We can't find anyone in the FBI, not only to validate that notion, but to even support it theoretically. Nobody who knows James Comey says that he would ever tell anybody that they weren't the subject of the investigation or they had nothing to worry about.

So, why do you think it was in a letter if it had nothing to do with Russia? What does it mean that the president lied about that?

LORD: Chris, I don't think the president lied about this. Are you kidding me? Chris, this is one of the reasons why I think we should have a 9/11 style commission. Not a special prosecutor. I mean, that's just a bunch of hokum. They get out of control.

I mean, we learned the hard way. These are not a good place to be. But a 9/11 style commission. Get it out.

I mean, I want to see -- you know, what's the answer to that? Is it why isn't Susan Rice testifying? Why isn't President Obama? Let's find out about these leaks and get everything out there on the table. Get it all out.

CUOMO: David Frum, last word.

FRUM: A commission is a good idea because what the Trump campaign probably did in 2016 may not -- probably wasn't a crime. It was just a betrayal of the democratic process and interest of the country. So, we need to know fully more about what happened there.

But yes, it may well be that there are no recommendations to prosecute. There's just a political challenge for the country. What do you do if a political party cooperates with the foreign power in order to manipulate an election? CUOMO: And that would be within Congress's ambit of authority to

convene such a commission. So, gentlemen, thank you very much. Let's see if there is the political courage in Washington to do exactly that. Thank you.


LORD: Thank you.

ALISYN CAMEROTA, CNN ANCHOR: Chris, it was a rough reception for Education Secretary Betsy DeVos. Watch this.

[06:40:00] OK. That was new college grads booing and turning their backs on the secretary at their graduation. We'll show you what happened next.


CAMEROTA: Homeland Security officials will meet with the airline industry today to consider expanding the ban on laptops and other large devices on all flights entering the U.S. from Europe. The ban stems from terror concerns. Currently the carry-on laptop ban is in place in ten airports in North Africa and the Middle East.

CUOMO: Education Secretary Betsy DeVos met with immediate resistance after being invited last minute to give the commencement address at a historically black college in Florida. Here's the scene.


CUOMO: Boos and heckling of the secretary throughout. Graduates at Bethune-Cookman University turned their backs. The school president had to step in and pause the ceremony. One student was kicked out.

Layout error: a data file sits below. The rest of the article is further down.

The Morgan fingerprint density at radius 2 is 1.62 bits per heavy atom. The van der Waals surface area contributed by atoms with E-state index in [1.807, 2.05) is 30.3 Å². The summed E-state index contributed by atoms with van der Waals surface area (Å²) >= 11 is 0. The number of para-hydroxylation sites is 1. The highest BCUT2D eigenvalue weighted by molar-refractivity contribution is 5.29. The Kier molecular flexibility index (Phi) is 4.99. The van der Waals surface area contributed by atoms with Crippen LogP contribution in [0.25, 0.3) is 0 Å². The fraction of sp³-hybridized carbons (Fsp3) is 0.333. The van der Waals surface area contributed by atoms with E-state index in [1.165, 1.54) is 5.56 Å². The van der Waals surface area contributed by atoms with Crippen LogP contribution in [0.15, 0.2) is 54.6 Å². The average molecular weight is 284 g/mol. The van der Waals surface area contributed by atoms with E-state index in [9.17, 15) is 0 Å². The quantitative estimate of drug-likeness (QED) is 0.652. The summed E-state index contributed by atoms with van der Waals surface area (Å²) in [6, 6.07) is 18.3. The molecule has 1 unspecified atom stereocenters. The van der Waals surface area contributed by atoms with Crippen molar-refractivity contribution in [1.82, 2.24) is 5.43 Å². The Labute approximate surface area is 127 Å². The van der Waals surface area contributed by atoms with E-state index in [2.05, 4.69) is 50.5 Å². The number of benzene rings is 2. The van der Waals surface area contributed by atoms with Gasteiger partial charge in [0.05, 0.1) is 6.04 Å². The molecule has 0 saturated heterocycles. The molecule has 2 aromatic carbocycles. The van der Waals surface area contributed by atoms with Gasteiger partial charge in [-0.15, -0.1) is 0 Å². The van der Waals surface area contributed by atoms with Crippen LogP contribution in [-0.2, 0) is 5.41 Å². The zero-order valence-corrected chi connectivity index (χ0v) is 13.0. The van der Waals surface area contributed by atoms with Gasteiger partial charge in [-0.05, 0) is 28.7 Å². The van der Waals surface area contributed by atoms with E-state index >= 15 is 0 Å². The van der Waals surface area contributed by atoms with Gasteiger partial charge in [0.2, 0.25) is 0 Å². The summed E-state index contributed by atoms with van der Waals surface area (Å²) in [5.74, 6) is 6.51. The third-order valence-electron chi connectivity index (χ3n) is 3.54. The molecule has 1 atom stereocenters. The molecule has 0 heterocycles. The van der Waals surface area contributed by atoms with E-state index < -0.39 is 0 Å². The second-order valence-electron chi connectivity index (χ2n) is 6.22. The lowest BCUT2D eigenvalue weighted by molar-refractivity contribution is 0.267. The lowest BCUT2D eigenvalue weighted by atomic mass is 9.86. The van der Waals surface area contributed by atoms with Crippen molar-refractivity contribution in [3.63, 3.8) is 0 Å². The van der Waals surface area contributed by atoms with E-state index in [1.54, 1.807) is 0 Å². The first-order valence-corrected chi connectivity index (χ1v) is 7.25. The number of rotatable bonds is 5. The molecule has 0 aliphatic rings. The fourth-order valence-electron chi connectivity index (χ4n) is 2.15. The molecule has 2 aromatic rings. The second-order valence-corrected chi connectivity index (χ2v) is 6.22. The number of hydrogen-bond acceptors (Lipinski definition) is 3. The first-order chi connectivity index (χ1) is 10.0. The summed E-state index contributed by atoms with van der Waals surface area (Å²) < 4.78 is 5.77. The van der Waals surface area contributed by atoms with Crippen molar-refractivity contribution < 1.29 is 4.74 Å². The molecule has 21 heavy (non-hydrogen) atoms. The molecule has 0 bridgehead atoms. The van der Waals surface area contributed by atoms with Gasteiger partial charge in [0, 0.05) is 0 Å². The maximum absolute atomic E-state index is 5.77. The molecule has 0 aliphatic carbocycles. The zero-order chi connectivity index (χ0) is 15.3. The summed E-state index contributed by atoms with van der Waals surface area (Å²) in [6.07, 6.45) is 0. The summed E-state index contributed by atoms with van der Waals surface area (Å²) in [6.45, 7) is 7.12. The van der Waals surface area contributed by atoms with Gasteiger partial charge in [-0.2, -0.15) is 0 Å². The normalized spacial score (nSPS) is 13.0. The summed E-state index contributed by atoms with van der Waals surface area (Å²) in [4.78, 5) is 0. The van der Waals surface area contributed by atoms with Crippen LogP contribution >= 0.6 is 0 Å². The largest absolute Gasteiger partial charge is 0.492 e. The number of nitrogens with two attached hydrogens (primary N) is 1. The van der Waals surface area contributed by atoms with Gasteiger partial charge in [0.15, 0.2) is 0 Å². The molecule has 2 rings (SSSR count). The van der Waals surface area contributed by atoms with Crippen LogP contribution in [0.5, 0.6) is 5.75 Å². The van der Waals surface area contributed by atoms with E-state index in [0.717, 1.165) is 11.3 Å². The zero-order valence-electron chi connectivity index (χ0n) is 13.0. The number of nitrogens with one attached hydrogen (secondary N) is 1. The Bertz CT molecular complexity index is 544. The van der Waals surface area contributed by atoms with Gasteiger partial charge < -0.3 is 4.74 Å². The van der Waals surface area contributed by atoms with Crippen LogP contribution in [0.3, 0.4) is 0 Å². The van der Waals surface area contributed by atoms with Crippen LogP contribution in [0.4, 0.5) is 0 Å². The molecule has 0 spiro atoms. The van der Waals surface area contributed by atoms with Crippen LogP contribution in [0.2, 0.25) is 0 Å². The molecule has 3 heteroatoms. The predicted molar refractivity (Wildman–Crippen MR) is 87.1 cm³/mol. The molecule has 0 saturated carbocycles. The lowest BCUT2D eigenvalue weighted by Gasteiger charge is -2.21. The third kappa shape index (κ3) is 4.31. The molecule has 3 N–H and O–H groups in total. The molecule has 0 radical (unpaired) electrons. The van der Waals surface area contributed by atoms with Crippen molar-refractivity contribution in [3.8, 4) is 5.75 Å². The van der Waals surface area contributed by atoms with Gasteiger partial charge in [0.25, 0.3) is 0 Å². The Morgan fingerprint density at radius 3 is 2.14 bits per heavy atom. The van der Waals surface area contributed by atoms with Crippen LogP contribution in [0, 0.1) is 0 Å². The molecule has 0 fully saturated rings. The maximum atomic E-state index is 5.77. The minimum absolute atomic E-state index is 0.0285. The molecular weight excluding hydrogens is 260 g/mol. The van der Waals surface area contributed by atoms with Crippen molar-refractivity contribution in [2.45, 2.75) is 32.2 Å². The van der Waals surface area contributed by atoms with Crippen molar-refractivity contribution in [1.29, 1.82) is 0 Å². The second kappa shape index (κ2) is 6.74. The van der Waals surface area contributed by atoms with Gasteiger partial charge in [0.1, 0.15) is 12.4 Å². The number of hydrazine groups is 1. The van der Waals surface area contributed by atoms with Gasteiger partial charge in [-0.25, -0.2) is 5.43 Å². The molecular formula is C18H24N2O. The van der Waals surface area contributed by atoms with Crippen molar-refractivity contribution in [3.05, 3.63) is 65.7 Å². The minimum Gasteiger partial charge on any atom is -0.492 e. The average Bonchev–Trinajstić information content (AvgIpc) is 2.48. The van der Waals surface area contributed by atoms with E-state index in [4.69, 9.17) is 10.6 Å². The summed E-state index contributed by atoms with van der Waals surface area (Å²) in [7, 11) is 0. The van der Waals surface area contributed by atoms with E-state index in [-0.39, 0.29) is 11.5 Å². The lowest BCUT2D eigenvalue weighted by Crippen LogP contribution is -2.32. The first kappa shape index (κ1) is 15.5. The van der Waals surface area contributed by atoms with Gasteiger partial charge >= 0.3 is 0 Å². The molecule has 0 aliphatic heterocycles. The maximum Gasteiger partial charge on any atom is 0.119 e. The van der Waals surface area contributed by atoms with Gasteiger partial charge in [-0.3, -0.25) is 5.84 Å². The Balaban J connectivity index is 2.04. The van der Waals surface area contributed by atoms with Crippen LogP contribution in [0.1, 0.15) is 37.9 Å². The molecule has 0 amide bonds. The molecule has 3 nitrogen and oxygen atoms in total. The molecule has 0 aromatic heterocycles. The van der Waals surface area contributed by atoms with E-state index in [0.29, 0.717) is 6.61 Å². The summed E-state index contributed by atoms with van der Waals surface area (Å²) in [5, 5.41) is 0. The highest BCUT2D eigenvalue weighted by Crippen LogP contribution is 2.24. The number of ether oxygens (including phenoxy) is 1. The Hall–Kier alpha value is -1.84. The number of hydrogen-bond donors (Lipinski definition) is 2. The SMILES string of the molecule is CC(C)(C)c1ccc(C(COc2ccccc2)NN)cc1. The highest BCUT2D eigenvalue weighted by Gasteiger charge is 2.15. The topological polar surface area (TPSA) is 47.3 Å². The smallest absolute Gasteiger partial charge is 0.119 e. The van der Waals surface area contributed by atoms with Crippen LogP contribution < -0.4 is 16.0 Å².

CAMEROTA: Well, also, a town hall got heated as voters vent their frustration about the House GOP health care plan.


[06:45:04] CAMEROTA: OK, that was Republican Tom MacArthur there trying to answer some questions in a Democratic district in New Jersey last night. He, of course, helped craft the amendment that ended up getting the measure approved in the House. Some there objecting to the possible changes to preexisting conditions.


UNIDENTIFIED FEMALE: What's going to happen to them when they are 17, 18, 20, 30, 40, 50, and they are denied health care?


CAMEROTA: all right. Some of the crowd suggesting that repealing Obamacare will cost MacArthur his seat in the midterms.

CUOMO: Sarah Huckabee Sanders is back behind the podium today at the White House press briefing. Has Sean Spicer been sidelined? What's going on with this? What's going on with the messaging coming out of the White House? Why can't they get it the first time?


CAMEROTA: All right. You have got to hear the back story about how reporters got word about FBI Director James Comey's firing. Here was just one moment of the chaos. It is Press Secretary Sean Spicer struggling to answer questions at a briefing in the dark on Monday night.


[06:50:00] SEAN SPICER, WHITE HOUSE PRESS SECRETARY: OK, hold on. Just turn the lights off.


SPICER: We'll take care of this. If we can do this, we'll talk to you for a little bit, and then we can do, like, one-on-ones with the cameras. I don't want to have 18. Let's do this.

Hold on. Let's talk for a minute, and then we'll do a little thing with NBC, and then -- who else?


SPICER: OK. A little thing with ABC and NBC. I just don't want -- can you --

REPORTER: No cameras at the moment, but you'll do some one-on-one's.

SPICER: Let's just relax, enjoy the night.


CAMEROTA: Joining us now the two White House reporters who were at that bizarre outdoor briefing. We have Jeff Mason from "Reuters", and Jenna Johnson from "The Washington Post."

Great to have you both here to walk us through this because, Jenna, when I read your reporting about the hours after James Comey's firing and what ensued at the White House, it read like a French farce, basically.

You describe Sean Spicer huddled behind hedges, doors slamming, meetings in the bushes or around the bushes in the dark. Just explain what happened at about 5:40 when the news started to break that Sean Spicer had something important to tell all of you and then what happened?

JENNA JOHNSON, WHITE HOUSE REPORTER, WASHINGTON POST: Yes. It was a very memorable day at the White House. I just happened to be in the briefing room, and, all of a sudden, Spicer was in the doorway between the press offices and the briefing room telling us to check our e- mail. So, we're hitting refresh, we're hitting refresh, we're hitting refresh.

The e-mail wasn't going through as quickly as the White House wanted it to, and they wanted to get this news out there.